The Blogging Revolution, released by Melbourne University Press in 2008, is a colourful and revelatory account of bloggers around the globe why live and write under repressive regimes - many of them risking their lives in doing so. Antony Loewenstein's travels take him to private parties in Iran and Egypt, internet cafes in Saudi Arabia and Damascus, to the homes of Cuban dissidents and into newspaper offices in Beijing, where he discovers the ways in which the internet is threatening the ruld of governments. Through first-hand investigations, he reveals the complicity of Western multinationals in assisting the restriction of information in these countries and how bloggers are leading the charge for change. The blogging revolution is a superb examination about the nature of repression in the twenty-first century and the power of brave individuals to overcome it. It was released in an updated edition in 2011, post the Arab revolutions, and an updated Indian print version in 2011.
The best-selling book on the Israel/Palestine conflict, My Israel Question - on Jewish identity, the Zionist lobby, reporting from Palestine and future Middle East directions - was released by Melbourne University Press in 2006. A new, updated edition was released in 2007 (and reprinted again in 2008). The book was short-listed for the 2007 NSW Premier's Literary Award. Another fully updated, third edition was published in 2009. It was released in all e-book formats in 2011. An updated and translated edition was published in Arabic in 2012.

Don’t expect to be equally employed in Israel if you’re Arab

That’s quite a democracy you have there:

Only six of the 439 Knesset workers are Arabs, according to a report on minority employees at government institutions submitted on Wednesday by United Arab List-Ta’al MK Ahmed Tibi.

According to the committee report, only 1.3 percent of workers in the Prime Minister’s Office are Arab. In the Finance Ministry, 1.4 percent of all employees are Arab, while the figure in the Construction and Housing Ministry is 1.8 percent.

The situation in government-run agencies is similar: Arabs comprise 1 percent of the workforce at the Geological Survey of Israel and 1.3 percent at the Israel Electric Company.

2 comments ↪
  • iResistDe4iAm

    "Only six of the 439 Knesset workers are Arabs, according to a report on minority employees at government institutions

     

    One employment outcome for Jewish Israelis, a different employment outcome for non-Jewish Israelis – Israeli apartheid

    But surely it's more complicated than that? Perhaps it can be explained by education and merit? 

     

    "The Follow-Up Committee for Arab Education notes that the Israeli government spends an average of $192 per year on each Arab student compared to $1,100 per Jewish student. The drop-out rate for Arab citizens of Israel is twice as high as that of their Jewish counterparts (12 percent versus 6 percent). The same group also notes that there is a 5,000-classroom shortage in the Arab sector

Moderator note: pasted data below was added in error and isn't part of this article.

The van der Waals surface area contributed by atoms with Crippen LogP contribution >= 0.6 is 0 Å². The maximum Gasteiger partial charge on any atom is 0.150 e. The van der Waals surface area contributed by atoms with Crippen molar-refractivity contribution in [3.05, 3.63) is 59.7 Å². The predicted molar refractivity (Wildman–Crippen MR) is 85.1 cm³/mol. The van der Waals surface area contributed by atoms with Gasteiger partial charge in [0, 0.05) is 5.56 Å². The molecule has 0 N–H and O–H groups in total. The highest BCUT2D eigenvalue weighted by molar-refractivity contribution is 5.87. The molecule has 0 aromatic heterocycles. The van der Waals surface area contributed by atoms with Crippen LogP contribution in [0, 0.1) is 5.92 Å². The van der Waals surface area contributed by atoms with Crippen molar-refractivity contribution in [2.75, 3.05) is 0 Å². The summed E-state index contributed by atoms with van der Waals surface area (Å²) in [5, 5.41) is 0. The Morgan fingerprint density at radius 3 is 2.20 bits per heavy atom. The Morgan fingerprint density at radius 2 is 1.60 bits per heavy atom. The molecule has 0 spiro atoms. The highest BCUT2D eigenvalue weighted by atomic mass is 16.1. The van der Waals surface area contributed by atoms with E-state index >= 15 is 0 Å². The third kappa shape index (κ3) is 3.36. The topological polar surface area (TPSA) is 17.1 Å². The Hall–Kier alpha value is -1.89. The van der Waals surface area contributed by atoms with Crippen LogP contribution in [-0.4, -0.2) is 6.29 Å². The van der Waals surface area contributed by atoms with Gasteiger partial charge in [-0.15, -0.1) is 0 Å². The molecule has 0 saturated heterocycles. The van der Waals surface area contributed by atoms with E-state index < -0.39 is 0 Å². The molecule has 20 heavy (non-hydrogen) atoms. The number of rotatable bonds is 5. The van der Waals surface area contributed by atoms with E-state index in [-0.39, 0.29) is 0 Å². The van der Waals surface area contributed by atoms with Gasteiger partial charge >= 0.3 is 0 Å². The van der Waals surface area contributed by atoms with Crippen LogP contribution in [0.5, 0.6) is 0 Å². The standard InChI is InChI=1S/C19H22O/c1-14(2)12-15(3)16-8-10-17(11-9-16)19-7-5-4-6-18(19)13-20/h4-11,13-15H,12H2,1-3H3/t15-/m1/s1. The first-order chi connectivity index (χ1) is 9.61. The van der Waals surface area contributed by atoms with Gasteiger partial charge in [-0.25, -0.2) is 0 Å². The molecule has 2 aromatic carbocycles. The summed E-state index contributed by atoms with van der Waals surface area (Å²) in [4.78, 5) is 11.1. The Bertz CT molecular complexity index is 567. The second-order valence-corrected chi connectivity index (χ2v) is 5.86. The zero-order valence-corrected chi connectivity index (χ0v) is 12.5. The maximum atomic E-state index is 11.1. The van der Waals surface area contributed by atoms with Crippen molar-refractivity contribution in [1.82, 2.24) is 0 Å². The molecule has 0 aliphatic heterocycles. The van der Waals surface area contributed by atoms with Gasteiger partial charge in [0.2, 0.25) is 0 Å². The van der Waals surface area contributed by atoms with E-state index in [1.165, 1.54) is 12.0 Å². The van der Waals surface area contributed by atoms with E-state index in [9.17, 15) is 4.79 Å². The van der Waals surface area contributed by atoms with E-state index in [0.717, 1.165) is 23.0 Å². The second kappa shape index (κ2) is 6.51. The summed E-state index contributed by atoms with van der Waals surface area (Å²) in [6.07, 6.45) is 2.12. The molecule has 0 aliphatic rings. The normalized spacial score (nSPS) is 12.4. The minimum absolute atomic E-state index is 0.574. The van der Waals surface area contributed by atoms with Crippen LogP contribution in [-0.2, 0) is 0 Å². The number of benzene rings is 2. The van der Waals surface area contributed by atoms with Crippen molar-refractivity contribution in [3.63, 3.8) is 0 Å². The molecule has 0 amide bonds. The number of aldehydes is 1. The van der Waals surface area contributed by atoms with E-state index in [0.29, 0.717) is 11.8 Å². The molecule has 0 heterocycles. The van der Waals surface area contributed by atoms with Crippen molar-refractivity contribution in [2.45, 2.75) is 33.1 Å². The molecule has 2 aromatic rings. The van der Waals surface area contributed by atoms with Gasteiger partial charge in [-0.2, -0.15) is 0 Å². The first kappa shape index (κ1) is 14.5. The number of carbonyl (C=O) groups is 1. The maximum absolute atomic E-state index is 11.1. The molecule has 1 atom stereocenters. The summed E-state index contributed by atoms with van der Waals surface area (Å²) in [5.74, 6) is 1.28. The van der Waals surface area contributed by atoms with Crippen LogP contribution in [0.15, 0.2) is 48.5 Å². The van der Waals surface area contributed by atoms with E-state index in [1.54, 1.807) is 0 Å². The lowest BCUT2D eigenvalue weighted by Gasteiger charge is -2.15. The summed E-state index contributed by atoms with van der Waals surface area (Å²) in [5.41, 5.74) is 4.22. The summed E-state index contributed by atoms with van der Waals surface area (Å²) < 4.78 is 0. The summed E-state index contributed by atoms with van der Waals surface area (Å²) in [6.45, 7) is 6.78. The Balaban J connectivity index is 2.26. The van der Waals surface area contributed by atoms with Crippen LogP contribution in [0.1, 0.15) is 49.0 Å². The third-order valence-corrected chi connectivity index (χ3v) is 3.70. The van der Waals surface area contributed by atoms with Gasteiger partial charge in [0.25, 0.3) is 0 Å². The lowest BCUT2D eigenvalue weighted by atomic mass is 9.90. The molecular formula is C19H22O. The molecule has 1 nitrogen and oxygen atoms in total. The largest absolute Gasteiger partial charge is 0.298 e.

In 2001, Human Rights Watch issued a report that stated: "Government-run Arab schools are a world apart from government-run Jewish schools. In virtually every respect, Palestinian Arab children get an education inferior to that of Jewish children, and their relatively poor performance in school reflects this." The report found striking differences in virtually every aspect of the education system

     

    According to the 2004 U.S. State Department Country Reports on Human Rights Practices for Israel and the occupied territories, "Israeli Arabs were underrepresented in the student bodies and faculties of most universities and in higher professional and business ranks. The Bureau of Statistics noted that the median number of school years for the Jewish population is 3 years more than for the Arab population. Well educated Arabs often were unable to find jobs commensurate with their level of education. According to Sikkuy, Arab citizens held approximately 60 to 70 of the country's 5,000 university faculty positions."

     
    http://en.wikipedia.org/wiki/Arab_citizens_of_Isr
     

    One educational outcome for Jewish Israelis, a different educational outcome for non-Jewish Israelis – Israeli apartheid

    But surely it's more complicated than that? Perhaps it can be explained by other considerations? 

     

    "Likud MK Yariv Levin, who serves as chairman of the Knesset House Committee, slammed the report."

    The report by the committee headed by MK Tibi is delusional and ignores the fundamental fact that a significant portion of Israel’s Arabs are disloyal to the state,” Levin said. “These are people who do not contribute to the state, and even try to undermine it.”

    Israel as the eternal victim (blame the real victims in order to camouflage the systematic institutional discrimination against non-Jewish Israelis).

    But surely there is still hope for the future in the younger generations? 

     

    "Nearly half of Israel's high school students do not believe that Israeli-Arabs are entitled to the same rights as Jews in Israel, according to the results of a new survey released yesterday. The same poll revealed that more than half the students would deny Arabs the right to be elected to the Knesset."

  • iResistDe4iAm

    [Part 2]

     
    http://antonyloewenstein.com/2010/03/13/many-isra
     

    [P.S. comment had to be split in 2 due to rejection by Blog's spam filter]